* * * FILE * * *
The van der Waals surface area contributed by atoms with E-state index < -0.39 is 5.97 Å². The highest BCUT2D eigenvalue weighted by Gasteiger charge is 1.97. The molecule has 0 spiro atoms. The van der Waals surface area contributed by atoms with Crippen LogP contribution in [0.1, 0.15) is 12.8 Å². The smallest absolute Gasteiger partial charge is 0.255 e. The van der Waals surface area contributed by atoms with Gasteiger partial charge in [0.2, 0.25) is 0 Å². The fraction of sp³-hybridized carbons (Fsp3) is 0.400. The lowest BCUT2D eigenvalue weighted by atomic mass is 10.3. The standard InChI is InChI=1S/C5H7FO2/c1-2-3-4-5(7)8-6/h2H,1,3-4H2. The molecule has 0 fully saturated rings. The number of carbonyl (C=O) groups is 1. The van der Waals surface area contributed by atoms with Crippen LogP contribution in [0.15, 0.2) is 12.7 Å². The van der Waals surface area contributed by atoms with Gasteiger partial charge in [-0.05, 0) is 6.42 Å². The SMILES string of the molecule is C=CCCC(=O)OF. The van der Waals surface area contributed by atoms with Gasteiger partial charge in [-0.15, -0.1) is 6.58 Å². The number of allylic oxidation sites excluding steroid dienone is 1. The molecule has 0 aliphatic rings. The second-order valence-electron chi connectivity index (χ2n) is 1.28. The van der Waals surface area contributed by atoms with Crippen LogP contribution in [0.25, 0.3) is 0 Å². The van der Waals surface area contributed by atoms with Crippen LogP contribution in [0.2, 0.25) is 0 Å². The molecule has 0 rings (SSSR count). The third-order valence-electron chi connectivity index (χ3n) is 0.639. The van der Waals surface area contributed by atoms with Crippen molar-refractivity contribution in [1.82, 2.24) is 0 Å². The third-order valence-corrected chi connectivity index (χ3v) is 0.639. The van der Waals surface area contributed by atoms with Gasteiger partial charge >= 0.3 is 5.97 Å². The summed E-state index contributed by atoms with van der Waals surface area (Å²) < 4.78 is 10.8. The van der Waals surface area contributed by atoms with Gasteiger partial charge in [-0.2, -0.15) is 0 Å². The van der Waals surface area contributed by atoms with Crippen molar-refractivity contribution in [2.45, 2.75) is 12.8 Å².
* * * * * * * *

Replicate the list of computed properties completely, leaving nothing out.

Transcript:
The van der Waals surface area contributed by atoms with E-state index < -0.39 is 5.97 Å². The highest BCUT2D eigenvalue weighted by Gasteiger charge is 1.97. The molecule has 0 spiro atoms. The van der Waals surface area contributed by atoms with Crippen LogP contribution in [0.1, 0.15) is 12.8 Å². The smallest absolute Gasteiger partial charge is 0.255 e. The van der Waals surface area contributed by atoms with Gasteiger partial charge in [0.2, 0.25) is 0 Å². The fraction of sp³-hybridized carbons (Fsp3) is 0.400. The lowest BCUT2D eigenvalue weighted by atomic mass is 10.3. The standard InChI is InChI=1S/C5H7FO2/c1-2-3-4-5(7)8-6/h2H,1,3-4H2. The molecule has 0 fully saturated rings. The number of carbonyl (C=O) groups is 1. The van der Waals surface area contributed by atoms with Crippen LogP contribution in [0.15, 0.2) is 12.7 Å². The van der Waals surface area contributed by atoms with Gasteiger partial charge in [-0.05, 0) is 6.42 Å². The SMILES string of the molecule is C=CCCC(=O)OF. The van der Waals surface area contributed by atoms with Gasteiger partial charge in [-0.15, -0.1) is 6.58 Å². The number of allylic oxidation sites excluding steroid dienone is 1. The molecule has 0 aliphatic rings. The second-order valence-electron chi connectivity index (χ2n) is 1.28. The van der Waals surface area contributed by atoms with Crippen LogP contribution in [0.25, 0.3) is 0 Å². The van der Waals surface area contributed by atoms with Crippen LogP contribution in [0.2, 0.25) is 0 Å². The molecule has 0 rings (SSSR count). The third-order valence-electron chi connectivity index (χ3n) is 0.639. The van der Waals surface area contributed by atoms with Crippen molar-refractivity contribution in [1.82, 2.24) is 0 Å². The third-order valence-corrected chi connectivity index (χ3v) is 0.639. The van der Waals surface area contributed by atoms with Gasteiger partial charge >= 0.3 is 5.97 Å². The summed E-state index contributed by atoms with van der Waals surface area (Å²) < 4.78 is 10.8. The van der Waals surface area contributed by atoms with Gasteiger partial charge in [-0.2, -0.15) is 0 Å². The van der Waals surface area contributed by atoms with Crippen molar-refractivity contribution in [2.45, 2.75) is 12.8 Å².